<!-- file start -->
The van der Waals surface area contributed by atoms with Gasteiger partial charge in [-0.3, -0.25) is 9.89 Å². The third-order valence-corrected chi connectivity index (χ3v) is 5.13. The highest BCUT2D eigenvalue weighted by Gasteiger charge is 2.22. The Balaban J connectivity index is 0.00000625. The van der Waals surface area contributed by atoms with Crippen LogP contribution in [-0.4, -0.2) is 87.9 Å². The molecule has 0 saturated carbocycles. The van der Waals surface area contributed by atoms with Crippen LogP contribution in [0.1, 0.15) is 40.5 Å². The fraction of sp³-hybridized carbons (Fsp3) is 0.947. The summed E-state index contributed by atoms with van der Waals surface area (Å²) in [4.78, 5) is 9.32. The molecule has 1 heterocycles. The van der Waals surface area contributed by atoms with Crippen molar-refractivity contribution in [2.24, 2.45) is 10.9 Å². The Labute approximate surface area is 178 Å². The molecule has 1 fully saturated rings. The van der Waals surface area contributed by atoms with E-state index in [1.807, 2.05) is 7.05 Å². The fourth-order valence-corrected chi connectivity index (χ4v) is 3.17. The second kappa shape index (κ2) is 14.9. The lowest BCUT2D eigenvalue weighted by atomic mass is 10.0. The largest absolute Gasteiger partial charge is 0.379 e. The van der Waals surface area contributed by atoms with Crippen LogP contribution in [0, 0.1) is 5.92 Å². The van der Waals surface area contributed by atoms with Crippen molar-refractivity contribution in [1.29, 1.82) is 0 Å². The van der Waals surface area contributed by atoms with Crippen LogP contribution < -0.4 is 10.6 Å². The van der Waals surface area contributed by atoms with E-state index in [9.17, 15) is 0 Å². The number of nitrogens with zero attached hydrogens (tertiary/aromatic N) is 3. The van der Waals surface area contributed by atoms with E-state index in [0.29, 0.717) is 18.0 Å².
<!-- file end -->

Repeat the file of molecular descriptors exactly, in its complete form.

The van der Waals surface area contributed by atoms with Gasteiger partial charge in [-0.3, -0.25) is 9.89 Å². The third-order valence-corrected chi connectivity index (χ3v) is 5.13. The highest BCUT2D eigenvalue weighted by Gasteiger charge is 2.22. The Balaban J connectivity index is 0.00000625. The van der Waals surface area contributed by atoms with Crippen LogP contribution in [-0.4, -0.2) is 87.9 Å². The molecule has 0 saturated carbocycles. The van der Waals surface area contributed by atoms with Crippen LogP contribution in [0.1, 0.15) is 40.5 Å². The fraction of sp³-hybridized carbons (Fsp3) is 0.947. The summed E-state index contributed by atoms with van der Waals surface area (Å²) in [4.78, 5) is 9.32. The molecule has 1 heterocycles. The van der Waals surface area contributed by atoms with Crippen molar-refractivity contribution in [2.24, 2.45) is 10.9 Å². The Labute approximate surface area is 178 Å². The molecule has 1 fully saturated rings. The van der Waals surface area contributed by atoms with E-state index in [1.807, 2.05) is 7.05 Å². The fourth-order valence-corrected chi connectivity index (χ4v) is 3.17. The second kappa shape index (κ2) is 14.9. The lowest BCUT2D eigenvalue weighted by atomic mass is 10.0. The largest absolute Gasteiger partial charge is 0.379 e. The van der Waals surface area contributed by atoms with Crippen LogP contribution in [0, 0.1) is 5.92 Å². The van der Waals surface area contributed by atoms with Crippen molar-refractivity contribution in [1.29, 1.82) is 0 Å². The van der Waals surface area contributed by atoms with Crippen LogP contribution < -0.4 is 10.6 Å². The van der Waals surface area contributed by atoms with E-state index in [9.17, 15) is 0 Å². The number of nitrogens with zero attached hydrogens (tertiary/aromatic N) is 3. The van der Waals surface area contributed by atoms with E-state index in [0.29, 0.717) is 18.0 Å².